“Andrew’s Law,” legislation that would punish as a felony reckless driving that seriously injures or kills an on-duty responder or highway worker, passed out of the Senate Finance Committee this week.
The legislation, House Bill 1148 and Senate Bill 293, was introduced after Virginia state trooper Andrew Fox, 27, was run over and killed while directing traffic at the Virginia State Fair in 2012.
Under the proposed law, a reckless driver who seriously injures or kills an on-duty law-enforcement officer, emergency medical services responder, firefighter or highway worker would be required to pay a minimum $2,500 fine in addition to having his or her driver’s license suspended for one year. The court would also have the power to force the driver to pay a civil penalty of up to $10,000.
HB1148 would charge the driver with a Class 6 felony, and SB293 has been amended to charge the driver with a Class 5 felony.
The driver of the Jeep Cherokee in the 2012 accident was Angelica C. Valencia, 27, of Doswell, Va. In 2013, Valencia received a misdemeanor charge of reckless driving and a suspended one-year jail sentence, in addition to paying a $1,000 fine.
Sen. Phillip Puckett (D-Dist. 38) introduced SB293. The senator says Fox’s family approached him and explained to him that they felt Valencia’s misdemeanor charge and punishment were not sufficient.
“Their concern was that the law was not strong enough to rise to the level of the accident that had happened,” Puckett said.
The House version of the bill has been referred to the House Courts of Justice Committee.
Del. Vivian Watts (D-Dist. 39), a member of the House Courts of Justice Committee said she would not oppose HB1148 as introduced but she believes some of the language of the bill is too broadly stated.
“There are a lot of definitions of ‘reckless’ in the Code,” Watts said. “If you define that the driver should be aware of using extra caution when approaching the scene and he doesn’t use that extra caution, then I think you really increase the chances of the bill passing.”
Watts says HB1148 may help protect responders and highway workers from harm but says there also needs to be more focus on safety training and ways to promote more cautious driving around emergency scenes and areas where highway workers are. “This bill may be part of the solution,” Watts said. “But it’s certainly only part of the solution.”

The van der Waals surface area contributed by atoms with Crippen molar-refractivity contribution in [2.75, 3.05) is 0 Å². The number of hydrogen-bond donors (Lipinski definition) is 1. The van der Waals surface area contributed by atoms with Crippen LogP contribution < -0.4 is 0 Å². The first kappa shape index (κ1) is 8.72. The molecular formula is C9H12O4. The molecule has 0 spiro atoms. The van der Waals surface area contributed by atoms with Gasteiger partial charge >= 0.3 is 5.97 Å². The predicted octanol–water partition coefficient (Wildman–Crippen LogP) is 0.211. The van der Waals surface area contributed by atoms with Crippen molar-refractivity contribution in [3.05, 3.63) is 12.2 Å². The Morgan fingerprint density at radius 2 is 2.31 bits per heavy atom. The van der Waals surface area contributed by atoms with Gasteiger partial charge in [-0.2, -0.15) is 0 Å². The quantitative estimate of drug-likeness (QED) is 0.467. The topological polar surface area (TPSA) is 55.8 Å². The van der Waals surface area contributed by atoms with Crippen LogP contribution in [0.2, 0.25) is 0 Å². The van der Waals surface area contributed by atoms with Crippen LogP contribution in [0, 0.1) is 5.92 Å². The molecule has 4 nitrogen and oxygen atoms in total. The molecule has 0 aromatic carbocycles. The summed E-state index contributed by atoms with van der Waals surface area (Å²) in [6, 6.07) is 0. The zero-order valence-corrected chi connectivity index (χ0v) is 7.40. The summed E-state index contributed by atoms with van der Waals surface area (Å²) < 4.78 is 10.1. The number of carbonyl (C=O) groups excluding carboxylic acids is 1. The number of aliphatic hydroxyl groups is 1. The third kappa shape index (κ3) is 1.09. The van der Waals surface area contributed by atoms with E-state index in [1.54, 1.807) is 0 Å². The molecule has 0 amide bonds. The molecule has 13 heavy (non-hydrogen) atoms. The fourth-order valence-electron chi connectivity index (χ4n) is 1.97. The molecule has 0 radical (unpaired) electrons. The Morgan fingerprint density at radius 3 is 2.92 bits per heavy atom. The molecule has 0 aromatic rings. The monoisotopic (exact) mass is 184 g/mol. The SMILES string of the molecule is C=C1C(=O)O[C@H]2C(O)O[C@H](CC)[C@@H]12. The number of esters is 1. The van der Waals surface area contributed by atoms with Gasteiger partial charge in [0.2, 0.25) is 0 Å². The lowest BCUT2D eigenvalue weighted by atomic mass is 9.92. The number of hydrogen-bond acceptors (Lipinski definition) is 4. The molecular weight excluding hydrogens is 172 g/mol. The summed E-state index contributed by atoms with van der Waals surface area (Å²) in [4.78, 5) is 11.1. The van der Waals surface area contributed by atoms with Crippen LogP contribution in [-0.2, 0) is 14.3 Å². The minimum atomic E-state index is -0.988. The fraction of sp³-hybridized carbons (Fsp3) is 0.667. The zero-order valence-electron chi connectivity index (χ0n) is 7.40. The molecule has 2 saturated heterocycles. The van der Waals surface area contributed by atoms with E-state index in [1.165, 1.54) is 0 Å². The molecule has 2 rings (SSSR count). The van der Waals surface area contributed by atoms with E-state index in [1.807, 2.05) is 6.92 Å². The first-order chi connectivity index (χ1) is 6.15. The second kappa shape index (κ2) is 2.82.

— Kate Miller, Capital News Service
Virginia’s House of Delegates approved a bill this week allowing legislators to defend any law the governor and attorney general decide not to uphold on behalf of the state.
House Bill 706, proposed by Delegate C. Todd Gilbert (R-Dist. 15) would permit a member of the General Assembly to represent the “interests of the commonwealth” in circumstances where the constitutionality, legality or application of Virginia’s adopted laws are questioned by the governor or attorney general.
A Gilbert spokesman says the delegate proposed the bill because he was aware of Herring’s “threats” on the campaign trail to not defend the state’s ban on same-sex marriage in court.
Herring said last month he believes the commonwealth’s constitutional amendment defining marriage as between one man and one woman violates the 14th Amendment of the United States Constitution. Herring stated in a press release he would side with the plaintiffs in the federal Bostic v. Rainey case and seek to declare Virginia’s gay marriage ban unconstitutional.
Gilbert says Herring’s decision sets a dangerous precedent and shows disregard for the oath and obligation he took to defend Virginia’s constitution.
“The attorney general does not have the authority to unilaterally make that decision for the people,” Gilbert said.
Del. Gregory D. Habeeb (R-Dist. 8) voted in support of HB706.
“The lawyer in me is stunned an attorney general and a governor would take that position,” Habeeb said. “If the attorney general won’t do his job and the governor won’t appoint somebody … someone’s got to step in and do it.”
Under the current Code of Virginia, Herring has a certain category of cases he is supposed to defend, Habeeb said. If Herring chooses, or is unable to fulfill that duty, then the governor needs to appoint someone who can, Habeeb said.
What is not clear in the current law, Habeeb said, is what happens if the attorney general recuses himself, and the governor refuses to appoint counsel.
HB706 passed the House on a 65-32 vote Feb. 3 and is awaiting action by the Senate.
More than 70 activists descended on the Virginia Capitol this past week, calling on Gov. Terry McAuliffe (D) to take a more aggressive stance against climate change.
The event was organized in conjunction with Virginia Conservation Network Lobby Day by Appalachian Voice Environment Virginia, the Sierra Club-Virginia Chapter and the Virginia Conservation Network.
Carrying miniature windmills and large posters, the activists began their march on Seventh and E. Grace streets in downtown Richmond. Before circling the rest of Capitol Square, the marchers briefly paused outside of the governor’s mansion to sing a rendition of the French nursery song “Frère Jacques,” with alternate lyrics calling for less carbon emissions.
During his gubernatorial campaign, McAuliffe acknowledged global warming as a scientific reality. Glen Besa, director of the Sierra Club-Virginia Chapter said he’s hopeful the governor will do more to curb carbon emissions.
“We’re excited to have a governor who understands that climate change is real. We’re out here today to encourage him to take action,” Besa said. “The governor has a lot of authority over the kind of energy that our state buildings use and whether our buildings are energy efficient.”
— Jackson McMillan, Capital News Service